Many of Jane Austen’s contemporary readers consider her magical. Mary Robinette Kowal went one step further and made her so.
Jane Ellsworth, the Austen-inspired heroine of three Kowal novels to date, lives the kind of British Regency era life an Austen character might have, with a delightful exception: She’s a glamourist, a professional magician who creates illusions by manipulating strands of the ether, that mysterious medium people once thought filled the air.
Kowal visits Milwaukee on Monday to read from her new novel “Without a Summer” (Tor, $24.99), in which Jane brings her younger sister Melody to London for “the season” in the hope of finding her a husband – and in which Jane and her husband, David Vincent, also a glamourist, battle a conspiracy that preys on public fears about an unusual cold spell.
Kowal is also a professional puppeteer. Her author visit to Boswell Book Company will include a short puppet show connected to a story in one of her books.
If you are curious about what happens when I write horror, this is one of the stories. This is, in fact, the story that I won’t let my parent read.
It’s on Escape Pod, if you want to listen, read by Veronica Giguere. They also have it in text form.
Here’s a teaser:
Grete snipped a diseased branch off her Sunset-Glory rosebush like she was a body harvester looking for the perfect part. Behind the drone of the garden’s humidifiers, she caught a woosh-snick as the airlock door opened. Her boyfriend barreled around Mom’s prize Emperor artichoke.
Something was wrong.
The whites showed around Kaj’s remarkable eyes, a blue-green so iridescent they seemed to dull all the plants around them. “Mom and Dad got me a Pass to a down-planet school!”
The blood congealed in her veins. Kaj would leave her. Grete forced a smile. “That’s the outer limit!”
“I didn’t even know they’d applied. Fairview Academy—game design.” His perfect teeth flashed like sunshine against the ink of space.
Well, this is a lovely way to start off the novel’s life cycle, don’t you think?
“Kowal has always had a talent for integrating historical fact into her series, but her use of the cold summer of 1816 coupled with the original creation of the “coldmongers union” transforms a simple weather phenomenon into a fascinating and moving examination of class.” – Regina Small, RT Editor
Over at John Scalzi’s blog, I have a post in his series The Big Idea. This is where authors talk about some aspect of their work that is at the core of the story. Here’s a little bit of it as a teaser.
“Seldom, very seldom, does complete truth belong to any human disclosure; seldom can it happen that something is not a little disguised or a little mistaken.”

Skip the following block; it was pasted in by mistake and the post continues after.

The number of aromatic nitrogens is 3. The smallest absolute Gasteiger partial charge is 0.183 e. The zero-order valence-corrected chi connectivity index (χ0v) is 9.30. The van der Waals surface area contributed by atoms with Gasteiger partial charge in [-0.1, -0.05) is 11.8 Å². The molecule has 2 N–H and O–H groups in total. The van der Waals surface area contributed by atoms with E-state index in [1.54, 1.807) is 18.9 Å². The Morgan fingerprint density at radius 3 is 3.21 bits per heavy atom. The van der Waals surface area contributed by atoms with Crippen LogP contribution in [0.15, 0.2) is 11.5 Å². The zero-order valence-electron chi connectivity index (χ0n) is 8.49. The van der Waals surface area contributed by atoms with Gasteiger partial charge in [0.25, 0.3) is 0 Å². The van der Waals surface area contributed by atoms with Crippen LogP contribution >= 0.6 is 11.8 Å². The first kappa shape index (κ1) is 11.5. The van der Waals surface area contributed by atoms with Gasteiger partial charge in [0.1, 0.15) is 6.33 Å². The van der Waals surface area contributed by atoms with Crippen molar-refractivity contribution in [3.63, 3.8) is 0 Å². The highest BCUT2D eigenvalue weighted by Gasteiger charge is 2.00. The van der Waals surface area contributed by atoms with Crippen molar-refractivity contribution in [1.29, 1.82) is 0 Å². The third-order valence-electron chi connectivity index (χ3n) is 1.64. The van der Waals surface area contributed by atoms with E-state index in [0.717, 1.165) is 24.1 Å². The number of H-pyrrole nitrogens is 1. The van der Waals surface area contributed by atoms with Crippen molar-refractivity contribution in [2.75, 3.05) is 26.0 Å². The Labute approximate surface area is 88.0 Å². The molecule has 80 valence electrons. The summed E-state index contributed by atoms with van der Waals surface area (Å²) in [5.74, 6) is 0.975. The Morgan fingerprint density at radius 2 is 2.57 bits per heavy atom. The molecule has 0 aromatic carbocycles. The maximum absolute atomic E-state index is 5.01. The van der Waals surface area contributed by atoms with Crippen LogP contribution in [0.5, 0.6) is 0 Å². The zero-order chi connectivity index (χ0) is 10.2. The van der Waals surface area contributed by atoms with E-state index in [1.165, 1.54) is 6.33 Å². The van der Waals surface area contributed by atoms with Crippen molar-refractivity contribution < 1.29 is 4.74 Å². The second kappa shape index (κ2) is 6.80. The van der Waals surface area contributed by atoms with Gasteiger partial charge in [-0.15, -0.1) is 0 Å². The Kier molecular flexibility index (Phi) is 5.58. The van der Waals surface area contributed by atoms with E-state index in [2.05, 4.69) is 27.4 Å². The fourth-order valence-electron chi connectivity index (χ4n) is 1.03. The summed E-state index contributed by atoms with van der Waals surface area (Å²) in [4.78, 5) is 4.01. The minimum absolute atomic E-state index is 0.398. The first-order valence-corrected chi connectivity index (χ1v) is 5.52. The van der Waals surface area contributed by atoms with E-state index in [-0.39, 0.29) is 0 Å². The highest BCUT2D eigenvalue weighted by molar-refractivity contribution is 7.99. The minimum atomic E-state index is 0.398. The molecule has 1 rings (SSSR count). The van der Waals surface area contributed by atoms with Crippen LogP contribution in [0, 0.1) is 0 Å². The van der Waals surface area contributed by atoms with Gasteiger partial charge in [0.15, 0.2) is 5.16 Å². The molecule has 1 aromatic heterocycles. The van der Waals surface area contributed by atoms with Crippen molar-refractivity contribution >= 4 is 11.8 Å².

Jane Austen, Emma
When I pitched Without a Summer to my editor, I described it as, “Jane Austen’s Emma against the Luddite rebellion.”
When we talk about Luddites today, we think of people who are backwards and don’t like technology. What was actually going on with the Luddites was way more complicated than that. The Regency was a time of great social change. It’s when we see the rise of the middle class. It has the beginning of steam power and the start of the industrial revolution. The Luddites were a movement that began to protest the introduction of automated looms.
April 14, 2007, I was trying to wrap up the ending to Shades of Milk and Honey and totally stalling. Totally. I’d written myself into a corner and couldn’t find my way out, but I have this friend who is really good at action scenes, Michael Livingston. He is also the namesake of Captain Livingston.
So, I pinged him in chat and we brainstormed through the scene until we came up with an sequence that worked. I have it for you but I am not kidding when I say that it is full of spoilers. I mean FULL of spoilers.
Giant, massive, spoilery, spoilers that give away all of the plot details in one giant lump of text.
But, I also think it is useful to see how an idea evolves and the things that go into shaping the ending. You’ll also note that there were things that I was planning to have happen, which didn’t actually make it into the final.
So if you are curious, click away to see the brainstorming session as it was recorded in chat six years ago. Continue reading ›
We’ve — and by we, I mean my wonderful agent — have just sold Hungarian translation rights on SHADES OF MILK AND HONEY, GLAMOUR IN GLASS, and WITHOUT A SUMMER to publisher NOUVION Trade Sociedad anonima under the imprint of IPC Books Kft.
According to Google translate, which is so reliable, the first book would translate as Árnyalatai Tejjel és Mézzel, the second one would be….glamour üveg, and the third would be anélkül, hogy a nyári. I suspect that none of those are what the actual books will be called. I am, however, completely delighted and cannot wait to see what it looks like.
Hm… I’ll have to find someone to read some of the aloud to me so I can hear what it sounds like. I love languages and don’t have any Hungarian in my repertoire at all.
The magical book that might result if Jane Austen’s Emma were set against the Luddite uprising in the Year Without a Summer Up-and-coming fantasist Mary Robinette Kowal enchanted fans with award-winning short stories and beloved novels featuring Regency pair Jane and David Vincent. In Without a Summer the master glamourists return home, but in a world where [...]